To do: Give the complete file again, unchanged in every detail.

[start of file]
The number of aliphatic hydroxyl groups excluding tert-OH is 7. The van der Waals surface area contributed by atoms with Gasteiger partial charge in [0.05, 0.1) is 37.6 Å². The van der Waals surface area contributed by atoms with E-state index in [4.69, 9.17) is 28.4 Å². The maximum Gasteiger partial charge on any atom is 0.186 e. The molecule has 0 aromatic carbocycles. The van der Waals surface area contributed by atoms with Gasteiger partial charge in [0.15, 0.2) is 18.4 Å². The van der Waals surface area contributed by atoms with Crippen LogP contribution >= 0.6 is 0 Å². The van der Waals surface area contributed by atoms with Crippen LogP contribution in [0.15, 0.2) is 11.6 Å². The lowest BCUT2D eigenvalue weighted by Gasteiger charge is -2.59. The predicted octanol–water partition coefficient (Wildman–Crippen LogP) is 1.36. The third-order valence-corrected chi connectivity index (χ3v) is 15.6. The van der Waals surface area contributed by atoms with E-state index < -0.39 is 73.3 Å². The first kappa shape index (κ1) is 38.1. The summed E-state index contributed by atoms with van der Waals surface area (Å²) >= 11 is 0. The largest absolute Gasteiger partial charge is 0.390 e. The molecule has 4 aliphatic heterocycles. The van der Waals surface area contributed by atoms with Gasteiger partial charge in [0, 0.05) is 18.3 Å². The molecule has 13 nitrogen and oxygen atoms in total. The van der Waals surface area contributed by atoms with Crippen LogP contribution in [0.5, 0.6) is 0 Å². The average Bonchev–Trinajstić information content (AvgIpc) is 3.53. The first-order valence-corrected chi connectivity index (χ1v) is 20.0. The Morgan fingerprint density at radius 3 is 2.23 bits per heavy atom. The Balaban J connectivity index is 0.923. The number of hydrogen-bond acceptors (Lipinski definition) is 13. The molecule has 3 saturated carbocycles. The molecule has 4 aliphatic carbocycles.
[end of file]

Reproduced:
The number of aliphatic hydroxyl groups excluding tert-OH is 7. The van der Waals surface area contributed by atoms with Gasteiger partial charge in [0.05, 0.1) is 37.6 Å². The van der Waals surface area contributed by atoms with E-state index in [4.69, 9.17) is 28.4 Å². The maximum Gasteiger partial charge on any atom is 0.186 e. The molecule has 0 aromatic carbocycles. The van der Waals surface area contributed by atoms with Gasteiger partial charge in [0.15, 0.2) is 18.4 Å². The van der Waals surface area contributed by atoms with Crippen LogP contribution >= 0.6 is 0 Å². The van der Waals surface area contributed by atoms with Crippen LogP contribution in [0.15, 0.2) is 11.6 Å². The lowest BCUT2D eigenvalue weighted by Gasteiger charge is -2.59. The predicted octanol–water partition coefficient (Wildman–Crippen LogP) is 1.36. The third-order valence-corrected chi connectivity index (χ3v) is 15.6. The van der Waals surface area contributed by atoms with E-state index < -0.39 is 73.3 Å². The first kappa shape index (κ1) is 38.1. The summed E-state index contributed by atoms with van der Waals surface area (Å²) >= 11 is 0. The largest absolute Gasteiger partial charge is 0.390 e. The molecule has 4 aliphatic heterocycles. The van der Waals surface area contributed by atoms with Gasteiger partial charge in [0, 0.05) is 18.3 Å². The molecule has 13 nitrogen and oxygen atoms in total. The van der Waals surface area contributed by atoms with Crippen LogP contribution in [0.5, 0.6) is 0 Å². The average Bonchev–Trinajstić information content (AvgIpc) is 3.53. The first-order valence-corrected chi connectivity index (χ1v) is 20.0. The Morgan fingerprint density at radius 3 is 2.23 bits per heavy atom. The Balaban J connectivity index is 0.923. The number of hydrogen-bond acceptors (Lipinski definition) is 13. The molecule has 3 saturated carbocycles. The molecule has 4 aliphatic carbocycles.